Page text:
Full disclosure: A review copy of Fruitale was provided by Big Cat Games.
Alright, we’re two of three on doujin games now, in the latest sprint. That said, I should hopefully be finding my way into more of these after PAX, so, the wheel never fully stops turning. There’s something peaceful about that, I imagine, or there might be if I weren’t always turning. Who knows! Anyways, CMYK! last week, Fruitale this week, and Cinecitta next week. And then who knows what we’ll start playing next? The sky’s the limit.
In Fruitale, you play as competing farmers planting the latest crops to try and build up profitable agrarian enterprises. Bit risky, given this economy, but you think you can combine the three Fundamental Forces of Farming to make your money: Honey, Jam, and Fruit. Naturally, market demand is fickle, so make sure you’re planting the right crops if you want to win in the end. Will you be able to turn your crops into points? Or will you end up barren?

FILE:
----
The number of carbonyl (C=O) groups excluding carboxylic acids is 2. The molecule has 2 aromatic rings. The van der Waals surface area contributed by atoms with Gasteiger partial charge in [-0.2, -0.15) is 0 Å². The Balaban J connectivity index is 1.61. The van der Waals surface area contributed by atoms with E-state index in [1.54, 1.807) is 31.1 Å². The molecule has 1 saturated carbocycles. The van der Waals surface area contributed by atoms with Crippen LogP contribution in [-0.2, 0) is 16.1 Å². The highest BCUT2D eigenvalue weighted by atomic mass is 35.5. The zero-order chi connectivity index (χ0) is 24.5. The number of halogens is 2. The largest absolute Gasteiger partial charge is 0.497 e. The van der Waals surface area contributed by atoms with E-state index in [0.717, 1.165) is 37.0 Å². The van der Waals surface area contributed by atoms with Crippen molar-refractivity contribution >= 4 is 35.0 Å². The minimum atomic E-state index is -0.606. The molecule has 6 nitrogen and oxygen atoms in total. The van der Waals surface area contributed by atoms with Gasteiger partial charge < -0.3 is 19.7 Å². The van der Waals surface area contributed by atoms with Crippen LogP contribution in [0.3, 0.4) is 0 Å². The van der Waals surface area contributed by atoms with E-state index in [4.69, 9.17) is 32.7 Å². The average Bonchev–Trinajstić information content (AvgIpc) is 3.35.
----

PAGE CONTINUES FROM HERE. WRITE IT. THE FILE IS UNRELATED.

Not much to do to set up. Give each player a sheet:
Shuffle the Fruit Cards:
And set out the two Action Cards:
Once you’ve done that, you’re ready to go!
This one’s a pretty simple game to play, but it’s got a lot going on, which I appreciate. You make money as a farmer through three main avenues: your honey sales, your jam sales, and your fruit sales. Try to maximize all three over the course of 12 months and you’ll have a successful year!